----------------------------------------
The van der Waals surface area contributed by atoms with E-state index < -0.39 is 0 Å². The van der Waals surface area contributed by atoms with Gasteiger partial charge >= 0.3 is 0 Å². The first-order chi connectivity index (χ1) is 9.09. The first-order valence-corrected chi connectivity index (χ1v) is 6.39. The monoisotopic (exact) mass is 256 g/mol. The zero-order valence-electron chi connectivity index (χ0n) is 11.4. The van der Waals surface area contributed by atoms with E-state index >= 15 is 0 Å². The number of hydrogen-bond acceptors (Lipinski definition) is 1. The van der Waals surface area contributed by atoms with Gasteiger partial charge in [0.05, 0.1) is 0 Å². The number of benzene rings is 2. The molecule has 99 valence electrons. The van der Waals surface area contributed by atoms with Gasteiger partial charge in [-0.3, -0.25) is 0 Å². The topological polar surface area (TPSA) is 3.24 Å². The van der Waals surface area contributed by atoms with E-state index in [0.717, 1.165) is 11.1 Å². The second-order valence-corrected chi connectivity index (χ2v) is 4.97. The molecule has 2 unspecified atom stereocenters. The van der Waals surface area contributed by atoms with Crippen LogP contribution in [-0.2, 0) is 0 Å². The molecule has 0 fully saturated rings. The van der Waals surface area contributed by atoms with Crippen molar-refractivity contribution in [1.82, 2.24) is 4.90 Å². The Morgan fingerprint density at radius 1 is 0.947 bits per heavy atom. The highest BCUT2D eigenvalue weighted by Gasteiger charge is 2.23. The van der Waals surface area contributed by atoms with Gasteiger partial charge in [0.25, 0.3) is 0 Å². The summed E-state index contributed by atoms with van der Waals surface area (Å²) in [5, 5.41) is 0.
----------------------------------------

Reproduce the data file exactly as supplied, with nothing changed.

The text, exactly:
The van der Waals surface area contributed by atoms with E-state index < -0.39 is 0 Å². The van der Waals surface area contributed by atoms with Gasteiger partial charge >= 0.3 is 0 Å². The first-order chi connectivity index (χ1) is 9.09. The first-order valence-corrected chi connectivity index (χ1v) is 6.39. The monoisotopic (exact) mass is 256 g/mol. The zero-order valence-electron chi connectivity index (χ0n) is 11.4. The van der Waals surface area contributed by atoms with E-state index >= 15 is 0 Å². The number of hydrogen-bond acceptors (Lipinski definition) is 1. The van der Waals surface area contributed by atoms with Gasteiger partial charge in [0.05, 0.1) is 0 Å². The number of benzene rings is 2. The molecule has 99 valence electrons. The van der Waals surface area contributed by atoms with Gasteiger partial charge in [-0.3, -0.25) is 0 Å². The topological polar surface area (TPSA) is 3.24 Å². The van der Waals surface area contributed by atoms with E-state index in [0.717, 1.165) is 11.1 Å². The second-order valence-corrected chi connectivity index (χ2v) is 4.97. The molecule has 2 unspecified atom stereocenters. The van der Waals surface area contributed by atoms with Crippen LogP contribution in [-0.2, 0) is 0 Å². The molecule has 0 fully saturated rings. The van der Waals surface area contributed by atoms with Crippen molar-refractivity contribution in [1.82, 2.24) is 4.90 Å². The Morgan fingerprint density at radius 1 is 0.947 bits per heavy atom. The highest BCUT2D eigenvalue weighted by Gasteiger charge is 2.23. The van der Waals surface area contributed by atoms with Gasteiger partial charge in [0.25, 0.3) is 0 Å². The summed E-state index contributed by atoms with van der Waals surface area (Å²) in [5, 5.41) is 0.